Bay Area theater offers stark warning about 2024 with staging of classic musical (2024)

Walnut Creek may not seem like the obvious place to find a bold and provocative artistic statement about the current state of America and what’s at stake in the 2024 presidential election.

It also may be surprising that a 58-year-old Broadway musical, about events taking place nearly a century ago, could speak to today’s national fears about authoritarianism, antisemitism and crackdowns on women’s rights and members of the LGBTQ+ community.

But that’s what audiences will find in a new production of “Cabaret” at Center Repertory Company, the resident theater company at the Lesher Center for the Arts in suburban Walnut Creek.

Certainly, “Cabaret” is one of the most beloved and entertaining musicals in Broadway history, as the company’s newly installed artistic director Matt M. Morrow said in an interview. People may best remember the 1972 film adaptation, featuring iconic, Oscar-winning performances by Liza Minelli and Joel Grey, along with Bob Fosse’s signature direction and choreography.

Bay Area theater offers stark warning about 2024 with staging of classic musical (1)

But, at its heart, “Cabaret” deals with “darker” themes, Morrow said. With its setting in another time and place — late 1920s Berlin — the show also operates at a more universal level to offer its stark warning about history’s tendency to repeat itself, Morrow explained.

“I think Cabaret has always sort of been a Trojan horse of sorts,” Morrow continued. “You know, it’s packaged as a musical with great numbers in it, but the subject matter at its core is really intense. You know, it’s very much asking, ‘How did we let the Holocaust happen?’”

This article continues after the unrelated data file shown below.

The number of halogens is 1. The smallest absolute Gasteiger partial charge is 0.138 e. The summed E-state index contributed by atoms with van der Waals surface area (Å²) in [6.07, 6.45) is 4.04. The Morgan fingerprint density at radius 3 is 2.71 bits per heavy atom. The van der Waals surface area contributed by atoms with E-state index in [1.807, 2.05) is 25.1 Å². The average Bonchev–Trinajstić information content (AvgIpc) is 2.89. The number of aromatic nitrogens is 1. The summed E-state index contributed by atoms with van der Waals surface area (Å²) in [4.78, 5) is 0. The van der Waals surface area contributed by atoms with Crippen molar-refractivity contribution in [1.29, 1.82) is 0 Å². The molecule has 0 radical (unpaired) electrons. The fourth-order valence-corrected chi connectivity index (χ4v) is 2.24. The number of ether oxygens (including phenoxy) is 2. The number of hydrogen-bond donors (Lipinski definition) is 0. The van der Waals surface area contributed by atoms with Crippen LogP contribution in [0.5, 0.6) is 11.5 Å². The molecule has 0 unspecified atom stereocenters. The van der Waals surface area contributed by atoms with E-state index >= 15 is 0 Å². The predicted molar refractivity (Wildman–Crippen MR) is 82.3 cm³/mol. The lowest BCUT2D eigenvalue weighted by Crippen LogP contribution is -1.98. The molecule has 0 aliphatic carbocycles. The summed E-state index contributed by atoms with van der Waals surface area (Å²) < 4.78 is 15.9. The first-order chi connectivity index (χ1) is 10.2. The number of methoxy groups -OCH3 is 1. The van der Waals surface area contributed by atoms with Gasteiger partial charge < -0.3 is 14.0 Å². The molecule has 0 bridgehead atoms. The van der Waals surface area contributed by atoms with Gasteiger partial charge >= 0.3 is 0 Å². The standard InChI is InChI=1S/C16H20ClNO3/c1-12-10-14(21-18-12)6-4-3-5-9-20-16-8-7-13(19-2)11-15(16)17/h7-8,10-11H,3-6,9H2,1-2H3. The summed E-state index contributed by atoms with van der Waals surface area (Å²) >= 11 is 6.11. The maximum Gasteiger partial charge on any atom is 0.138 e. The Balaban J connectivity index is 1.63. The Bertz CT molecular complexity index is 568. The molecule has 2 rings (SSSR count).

“Cabaret,” with music by Broadway legends John Kander and Fred Ebb, follows the romantic misadventures of characters who gravitate around the hedonistic Kit Kat Klub. During Germany’s Weimar Republic, artists, thinkers and people from historically marginalized communities enjoyed a brief period of exhilarating freedom, even amid stark political extremism, economic turmoil and the ominous rise of Hitler’s Nazi Party.

Like many notable productions of the musical since its 1966 Broadway debut, Center Rep’s “Cabaret” delivers catchy, clever songs and dazzling dance numbers — “Willkommen,” “Mein Herr” and the title song, “Cabaret.” But Center Rep’s “Cabaret” also doesn’t “hold anything back,” Morrow said.

Under the direction of Markus Potter, a Concord-reared theater veteran who was raised by a civil rights activist, the show deals forthrightly with a range of topics: abortion, antisemitism and positive messaging about same-sex relationships and expressions of queer identity. The production, for example, dresses the club’s Emcee and his crew of male and female performers in corsets, garters, suit vests, fishnets and leather — teasing, risqué accoutrements that play with modes of androgyny, femininity and sexual experimentation.

Meanwhile, protagonist Cliff Bradshaw, a struggling American novelist, has affairs with both men and with Sally Bowles, the club’s chanteuse. She also unapologetically pursues her career and sexual opportunities. When she later discovers she’s pregnant, she exercises her choice to get an abortion, then offers a defiant rendition of “Cabaret” after undergoing a procedure that probably wasn’t safe or hygienic. Most tragically, a Jewish character tries to make sense of an enveloping political movement that doesn’t regard him as properly German.

Above all, “Cabaret” offers a warning about apathy in the face of growing authoritarianism, both Morrow and Potter said in interviews. The play strongly suggests that its gay and Jewish characters are doomed to perish in concentration camps after Hitler comes to power.